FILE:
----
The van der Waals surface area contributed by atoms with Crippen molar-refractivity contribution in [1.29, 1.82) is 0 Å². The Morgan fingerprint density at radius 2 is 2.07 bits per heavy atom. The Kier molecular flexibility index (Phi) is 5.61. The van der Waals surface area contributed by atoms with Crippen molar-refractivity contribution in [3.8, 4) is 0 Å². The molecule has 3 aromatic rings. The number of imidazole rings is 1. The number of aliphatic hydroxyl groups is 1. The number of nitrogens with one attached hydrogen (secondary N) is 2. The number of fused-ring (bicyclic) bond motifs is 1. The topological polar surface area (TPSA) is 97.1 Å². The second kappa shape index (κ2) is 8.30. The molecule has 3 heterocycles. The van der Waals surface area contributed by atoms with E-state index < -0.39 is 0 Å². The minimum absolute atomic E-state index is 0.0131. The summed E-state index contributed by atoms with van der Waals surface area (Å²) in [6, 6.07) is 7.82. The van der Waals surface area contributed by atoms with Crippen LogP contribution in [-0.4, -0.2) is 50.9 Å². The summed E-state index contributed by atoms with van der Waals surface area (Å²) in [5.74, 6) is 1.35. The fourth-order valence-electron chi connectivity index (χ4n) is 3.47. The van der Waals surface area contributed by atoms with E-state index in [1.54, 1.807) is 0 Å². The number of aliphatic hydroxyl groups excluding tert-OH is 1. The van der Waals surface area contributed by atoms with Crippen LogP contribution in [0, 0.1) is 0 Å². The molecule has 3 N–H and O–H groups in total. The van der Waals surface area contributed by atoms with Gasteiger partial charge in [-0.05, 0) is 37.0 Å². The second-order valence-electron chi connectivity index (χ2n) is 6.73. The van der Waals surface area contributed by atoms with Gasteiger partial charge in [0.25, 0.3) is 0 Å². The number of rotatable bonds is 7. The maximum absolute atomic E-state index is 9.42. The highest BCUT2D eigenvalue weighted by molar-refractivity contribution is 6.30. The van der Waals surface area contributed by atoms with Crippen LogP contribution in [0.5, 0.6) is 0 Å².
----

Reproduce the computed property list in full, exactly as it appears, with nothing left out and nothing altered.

The van der Waals surface area contributed by atoms with Crippen molar-refractivity contribution in [1.29, 1.82) is 0 Å². The Morgan fingerprint density at radius 2 is 2.07 bits per heavy atom. The Kier molecular flexibility index (Phi) is 5.61. The van der Waals surface area contributed by atoms with Crippen molar-refractivity contribution in [3.8, 4) is 0 Å². The molecule has 3 aromatic rings. The number of imidazole rings is 1. The number of aliphatic hydroxyl groups is 1. The number of nitrogens with one attached hydrogen (secondary N) is 2. The number of fused-ring (bicyclic) bond motifs is 1. The topological polar surface area (TPSA) is 97.1 Å². The second kappa shape index (κ2) is 8.30. The molecule has 3 heterocycles. The van der Waals surface area contributed by atoms with E-state index < -0.39 is 0 Å². The minimum absolute atomic E-state index is 0.0131. The summed E-state index contributed by atoms with van der Waals surface area (Å²) in [6, 6.07) is 7.82. The van der Waals surface area contributed by atoms with Crippen LogP contribution in [-0.4, -0.2) is 50.9 Å². The summed E-state index contributed by atoms with van der Waals surface area (Å²) in [5.74, 6) is 1.35. The fourth-order valence-electron chi connectivity index (χ4n) is 3.47. The van der Waals surface area contributed by atoms with E-state index in [1.54, 1.807) is 0 Å². The number of aliphatic hydroxyl groups excluding tert-OH is 1. The van der Waals surface area contributed by atoms with Crippen LogP contribution in [0, 0.1) is 0 Å². The molecule has 3 N–H and O–H groups in total. The van der Waals surface area contributed by atoms with Gasteiger partial charge in [-0.05, 0) is 37.0 Å². The second-order valence-electron chi connectivity index (χ2n) is 6.73. The van der Waals surface area contributed by atoms with Gasteiger partial charge in [0.25, 0.3) is 0 Å². The number of rotatable bonds is 7. The maximum absolute atomic E-state index is 9.42. The highest BCUT2D eigenvalue weighted by molar-refractivity contribution is 6.30. The van der Waals surface area contributed by atoms with Crippen LogP contribution in [0.5, 0.6) is 0 Å².